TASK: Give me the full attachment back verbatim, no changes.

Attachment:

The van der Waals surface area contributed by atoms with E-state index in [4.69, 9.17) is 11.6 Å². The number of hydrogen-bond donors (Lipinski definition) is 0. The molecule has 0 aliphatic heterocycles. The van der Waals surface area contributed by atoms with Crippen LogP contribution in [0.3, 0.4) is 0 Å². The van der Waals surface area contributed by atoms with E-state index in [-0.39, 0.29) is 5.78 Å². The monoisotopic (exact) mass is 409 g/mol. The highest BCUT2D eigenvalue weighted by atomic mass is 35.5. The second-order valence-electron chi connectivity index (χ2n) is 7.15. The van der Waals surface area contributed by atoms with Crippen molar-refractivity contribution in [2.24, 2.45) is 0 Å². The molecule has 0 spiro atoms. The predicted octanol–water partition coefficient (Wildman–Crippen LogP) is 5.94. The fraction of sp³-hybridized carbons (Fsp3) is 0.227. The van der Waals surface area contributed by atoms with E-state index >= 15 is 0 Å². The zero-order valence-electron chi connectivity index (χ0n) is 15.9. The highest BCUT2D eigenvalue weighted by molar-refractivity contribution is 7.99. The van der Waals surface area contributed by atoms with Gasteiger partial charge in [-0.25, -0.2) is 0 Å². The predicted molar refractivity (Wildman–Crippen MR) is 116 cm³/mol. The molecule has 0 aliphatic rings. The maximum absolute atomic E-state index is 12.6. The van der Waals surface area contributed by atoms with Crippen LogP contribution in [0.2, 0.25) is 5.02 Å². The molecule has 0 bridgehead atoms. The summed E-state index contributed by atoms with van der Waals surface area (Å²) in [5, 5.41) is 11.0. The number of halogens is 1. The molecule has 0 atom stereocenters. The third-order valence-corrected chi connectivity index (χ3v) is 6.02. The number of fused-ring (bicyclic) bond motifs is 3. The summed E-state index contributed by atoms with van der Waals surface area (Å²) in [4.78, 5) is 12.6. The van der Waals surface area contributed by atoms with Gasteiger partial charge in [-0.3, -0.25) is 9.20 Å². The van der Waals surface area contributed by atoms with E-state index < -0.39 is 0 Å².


The van der Waals surface area contributed by atoms with E-state index in [4.69, 9.17) is 11.6 Å². The number of hydrogen-bond donors (Lipinski definition) is 0. The molecule has 0 aliphatic heterocycles. The van der Waals surface area contributed by atoms with Crippen LogP contribution in [0.3, 0.4) is 0 Å². The van der Waals surface area contributed by atoms with E-state index in [-0.39, 0.29) is 5.78 Å². The monoisotopic (exact) mass is 409 g/mol. The highest BCUT2D eigenvalue weighted by atomic mass is 35.5. The second-order valence-electron chi connectivity index (χ2n) is 7.15. The van der Waals surface area contributed by atoms with Crippen molar-refractivity contribution in [2.24, 2.45) is 0 Å². The molecule has 0 spiro atoms. The predicted octanol–water partition coefficient (Wildman–Crippen LogP) is 5.94. The fraction of sp³-hybridized carbons (Fsp3) is 0.227. The van der Waals surface area contributed by atoms with E-state index >= 15 is 0 Å². The zero-order valence-electron chi connectivity index (χ0n) is 15.9. The highest BCUT2D eigenvalue weighted by molar-refractivity contribution is 7.99. The van der Waals surface area contributed by atoms with Gasteiger partial charge in [-0.25, -0.2) is 0 Å². The predicted molar refractivity (Wildman–Crippen MR) is 116 cm³/mol. The molecule has 0 aliphatic rings. The maximum absolute atomic E-state index is 12.6. The van der Waals surface area contributed by atoms with Crippen LogP contribution in [0.2, 0.25) is 5.02 Å². The molecule has 0 bridgehead atoms. The summed E-state index contributed by atoms with van der Waals surface area (Å²) in [5, 5.41) is 11.0. The number of halogens is 1. The molecule has 0 atom stereocenters. The third-order valence-corrected chi connectivity index (χ3v) is 6.02. The number of fused-ring (bicyclic) bond motifs is 3. The summed E-state index contributed by atoms with van der Waals surface area (Å²) in [4.78, 5) is 12.6. The van der Waals surface area contributed by atoms with Gasteiger partial charge in [-0.3, -0.25) is 9.20 Å². The van der Waals surface area contributed by atoms with E-state index < -0.39 is 0 Å².